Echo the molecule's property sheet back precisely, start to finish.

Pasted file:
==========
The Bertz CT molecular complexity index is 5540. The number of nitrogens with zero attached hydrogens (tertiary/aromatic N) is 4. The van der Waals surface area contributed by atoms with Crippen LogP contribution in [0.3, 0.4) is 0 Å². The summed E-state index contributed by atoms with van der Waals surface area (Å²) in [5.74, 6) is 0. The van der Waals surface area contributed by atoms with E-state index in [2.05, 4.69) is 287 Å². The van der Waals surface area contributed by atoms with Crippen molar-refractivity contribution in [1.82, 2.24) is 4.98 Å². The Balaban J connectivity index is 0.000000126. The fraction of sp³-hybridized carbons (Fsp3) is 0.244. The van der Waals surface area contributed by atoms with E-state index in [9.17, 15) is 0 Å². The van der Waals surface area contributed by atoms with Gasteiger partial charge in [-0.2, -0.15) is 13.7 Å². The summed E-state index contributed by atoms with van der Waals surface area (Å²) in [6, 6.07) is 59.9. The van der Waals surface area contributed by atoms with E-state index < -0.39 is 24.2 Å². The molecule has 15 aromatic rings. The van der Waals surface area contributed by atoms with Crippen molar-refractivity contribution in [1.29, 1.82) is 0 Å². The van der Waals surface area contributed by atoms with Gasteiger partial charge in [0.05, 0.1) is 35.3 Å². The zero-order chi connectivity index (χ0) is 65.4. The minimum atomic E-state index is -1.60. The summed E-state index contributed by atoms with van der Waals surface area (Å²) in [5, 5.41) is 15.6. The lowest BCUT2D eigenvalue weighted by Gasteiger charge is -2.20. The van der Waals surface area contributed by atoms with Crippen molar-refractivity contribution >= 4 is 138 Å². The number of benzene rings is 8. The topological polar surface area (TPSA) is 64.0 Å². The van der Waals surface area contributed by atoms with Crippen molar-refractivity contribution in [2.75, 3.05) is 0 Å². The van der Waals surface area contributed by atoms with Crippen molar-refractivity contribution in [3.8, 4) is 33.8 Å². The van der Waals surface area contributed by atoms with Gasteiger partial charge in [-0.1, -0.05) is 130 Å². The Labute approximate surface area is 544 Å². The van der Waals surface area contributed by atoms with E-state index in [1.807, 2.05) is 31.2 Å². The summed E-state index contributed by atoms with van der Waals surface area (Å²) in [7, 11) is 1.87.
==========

The Bertz CT molecular complexity index is 5540. The number of nitrogens with zero attached hydrogens (tertiary/aromatic N) is 4. The van der Waals surface area contributed by atoms with Crippen LogP contribution in [0.3, 0.4) is 0 Å². The summed E-state index contributed by atoms with van der Waals surface area (Å²) in [5.74, 6) is 0. The van der Waals surface area contributed by atoms with E-state index in [2.05, 4.69) is 287 Å². The van der Waals surface area contributed by atoms with Crippen molar-refractivity contribution in [1.82, 2.24) is 4.98 Å². The Balaban J connectivity index is 0.000000126. The fraction of sp³-hybridized carbons (Fsp3) is 0.244. The van der Waals surface area contributed by atoms with E-state index in [9.17, 15) is 0 Å². The van der Waals surface area contributed by atoms with Gasteiger partial charge in [-0.2, -0.15) is 13.7 Å². The summed E-state index contributed by atoms with van der Waals surface area (Å²) in [6, 6.07) is 59.9. The van der Waals surface area contributed by atoms with E-state index < -0.39 is 24.2 Å². The molecule has 15 aromatic rings. The van der Waals surface area contributed by atoms with Crippen molar-refractivity contribution in [1.29, 1.82) is 0 Å². The van der Waals surface area contributed by atoms with Gasteiger partial charge in [0.05, 0.1) is 35.3 Å². The zero-order chi connectivity index (χ0) is 65.4. The minimum atomic E-state index is -1.60. The summed E-state index contributed by atoms with van der Waals surface area (Å²) in [5, 5.41) is 15.6. The lowest BCUT2D eigenvalue weighted by Gasteiger charge is -2.20. The van der Waals surface area contributed by atoms with Crippen molar-refractivity contribution >= 4 is 138 Å². The number of benzene rings is 8. The topological polar surface area (TPSA) is 64.0 Å². The van der Waals surface area contributed by atoms with Crippen molar-refractivity contribution in [2.75, 3.05) is 0 Å². The van der Waals surface area contributed by atoms with Crippen molar-refractivity contribution in [3.8, 4) is 33.8 Å². The van der Waals surface area contributed by atoms with Gasteiger partial charge in [-0.1, -0.05) is 130 Å². The Labute approximate surface area is 544 Å². The van der Waals surface area contributed by atoms with E-state index in [1.807, 2.05) is 31.2 Å². The summed E-state index contributed by atoms with van der Waals surface area (Å²) in [7, 11) is 1.87.